An engineer (no longer among the living) told me, it's not memory, it's memory bandwidth. Memory is cheap. (he meant ram, but applies to disks too). A yottabyte is useless if it takes a lifetime to access it.

tdvance
2008-Aug-21, 11:34 PM
You'd probably want to know somoething aobut the distribution of the users' usage.

You have n users. If you can measure or guess that the mean usage per user is u, and the standard deviation is s, then the "central limit theorem" says that (assuming the users are "equal"--they aren't but it might be a good enough approximation) the total usage will be approximately a normal distribution with mean n*u and standard deviation s/sqrt(n). The approximation is pretty accurate for n bigger than something like 30.

Then, checking the normal distribution out on Wikipedia:

84.1% of the time the usage will be less than u + s/sqrt(n)
97.7% of the time, the usage will be less than u + 2*s/sqrt(n)
99.8% of the time, the usage will be less than u + 3*s/sqrt(n)

cjl
2008-Aug-22, 05:31 AM
It depends on how it's used though--if the tens of thousands of users actually log into the systems, each megabyte will be very expensive; either that or they will have murderously slow connections. If it's just a single database with tens of thousands of users submitting in mass no more than a handful of queries per minute, much less of a problem. (But still, look how quickly BAUT slows down at quite a bit less than 10,000 users--though I don't know the types and sizes and numbers of servers).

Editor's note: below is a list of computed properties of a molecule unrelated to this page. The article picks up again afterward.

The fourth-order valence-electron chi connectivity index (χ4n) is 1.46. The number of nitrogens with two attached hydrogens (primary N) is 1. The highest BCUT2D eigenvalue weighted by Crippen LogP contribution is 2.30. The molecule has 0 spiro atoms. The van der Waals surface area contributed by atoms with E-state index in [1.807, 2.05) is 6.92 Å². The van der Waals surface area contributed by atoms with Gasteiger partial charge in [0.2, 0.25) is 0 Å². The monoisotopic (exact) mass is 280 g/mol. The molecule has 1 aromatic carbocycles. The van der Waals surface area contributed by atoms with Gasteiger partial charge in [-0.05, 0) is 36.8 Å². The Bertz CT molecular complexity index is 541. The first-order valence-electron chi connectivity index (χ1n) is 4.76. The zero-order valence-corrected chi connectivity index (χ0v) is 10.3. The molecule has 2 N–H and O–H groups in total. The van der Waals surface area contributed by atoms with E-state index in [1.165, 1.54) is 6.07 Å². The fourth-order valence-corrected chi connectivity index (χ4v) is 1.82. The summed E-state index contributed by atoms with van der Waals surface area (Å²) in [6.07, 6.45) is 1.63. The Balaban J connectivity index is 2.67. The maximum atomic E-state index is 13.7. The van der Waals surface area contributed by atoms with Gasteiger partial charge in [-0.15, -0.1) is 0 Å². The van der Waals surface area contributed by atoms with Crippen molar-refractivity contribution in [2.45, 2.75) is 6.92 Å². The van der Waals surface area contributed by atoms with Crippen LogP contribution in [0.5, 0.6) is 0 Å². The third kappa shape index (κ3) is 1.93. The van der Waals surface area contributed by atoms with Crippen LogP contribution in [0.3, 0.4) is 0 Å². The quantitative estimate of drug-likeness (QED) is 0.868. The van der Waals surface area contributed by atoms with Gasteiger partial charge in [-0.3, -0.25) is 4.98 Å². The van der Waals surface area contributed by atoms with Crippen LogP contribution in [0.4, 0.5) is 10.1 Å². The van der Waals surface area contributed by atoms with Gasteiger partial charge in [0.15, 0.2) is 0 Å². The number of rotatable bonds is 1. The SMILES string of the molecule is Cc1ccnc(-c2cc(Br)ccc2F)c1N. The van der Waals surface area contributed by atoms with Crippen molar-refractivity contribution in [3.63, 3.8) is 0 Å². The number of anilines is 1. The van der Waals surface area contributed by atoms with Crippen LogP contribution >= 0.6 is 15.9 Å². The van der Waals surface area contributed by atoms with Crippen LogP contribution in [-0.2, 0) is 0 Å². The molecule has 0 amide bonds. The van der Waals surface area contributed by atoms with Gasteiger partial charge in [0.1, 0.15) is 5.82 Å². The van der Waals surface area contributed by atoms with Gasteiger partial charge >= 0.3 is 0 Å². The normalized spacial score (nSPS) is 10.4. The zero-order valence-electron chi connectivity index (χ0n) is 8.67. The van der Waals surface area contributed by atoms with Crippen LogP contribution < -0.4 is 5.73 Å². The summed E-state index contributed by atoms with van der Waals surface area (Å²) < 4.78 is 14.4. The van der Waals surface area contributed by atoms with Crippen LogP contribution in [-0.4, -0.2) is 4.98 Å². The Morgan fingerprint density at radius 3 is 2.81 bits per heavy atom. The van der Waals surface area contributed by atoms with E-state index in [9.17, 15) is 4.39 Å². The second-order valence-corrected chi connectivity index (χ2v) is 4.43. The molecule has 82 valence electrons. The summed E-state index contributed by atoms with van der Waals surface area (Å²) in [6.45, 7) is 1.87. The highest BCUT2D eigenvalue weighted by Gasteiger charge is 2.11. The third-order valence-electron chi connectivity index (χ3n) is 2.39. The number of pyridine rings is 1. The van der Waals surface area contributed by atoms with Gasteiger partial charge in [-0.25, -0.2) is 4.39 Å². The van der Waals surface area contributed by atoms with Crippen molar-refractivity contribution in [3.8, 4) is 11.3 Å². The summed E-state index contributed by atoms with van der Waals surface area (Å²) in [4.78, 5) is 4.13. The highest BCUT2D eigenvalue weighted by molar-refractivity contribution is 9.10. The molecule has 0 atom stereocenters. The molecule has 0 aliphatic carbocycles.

An engineer (no longer among the living) told me, it's not memory, it's memory bandwidth. Memory is cheap. (he meant ram, but applies to disks too). A yottabyte is useless if it takes a lifetime to access it.
Bingo.

This is why 15000RPM enterprise drives are so expensive. If all of those thousands of people are trying to access at once, that little array of terabyte consumer drives will choke. The high speed enterprise drives are specifically made for IOPS, not capacity, for exactly that reason.

jj_0001
2008-Aug-22, 05:55 AM
If we're actually having lots of users accessing this thing at once, there isn't a server on the planet going to cope, 15kRPM discs or not.

In such a case, breaking up this into a lot of smaller stores is going to be necessary. Your biggest care then is balancing the traffic, not the storage, so much.

But the OP sounded sorta like a backup store, or something. I saw no mention of bandwidth.

cjl
2008-Aug-22, 05:59 AM
Well, a couple of these (http://www.stec-inc.com/products/zeus/Zeus-IOPS-Solid-State-Drive.php) would work. Of course, they cost tens of thousands of dollars. Each.

tdvance
2008-Aug-22, 02:35 PM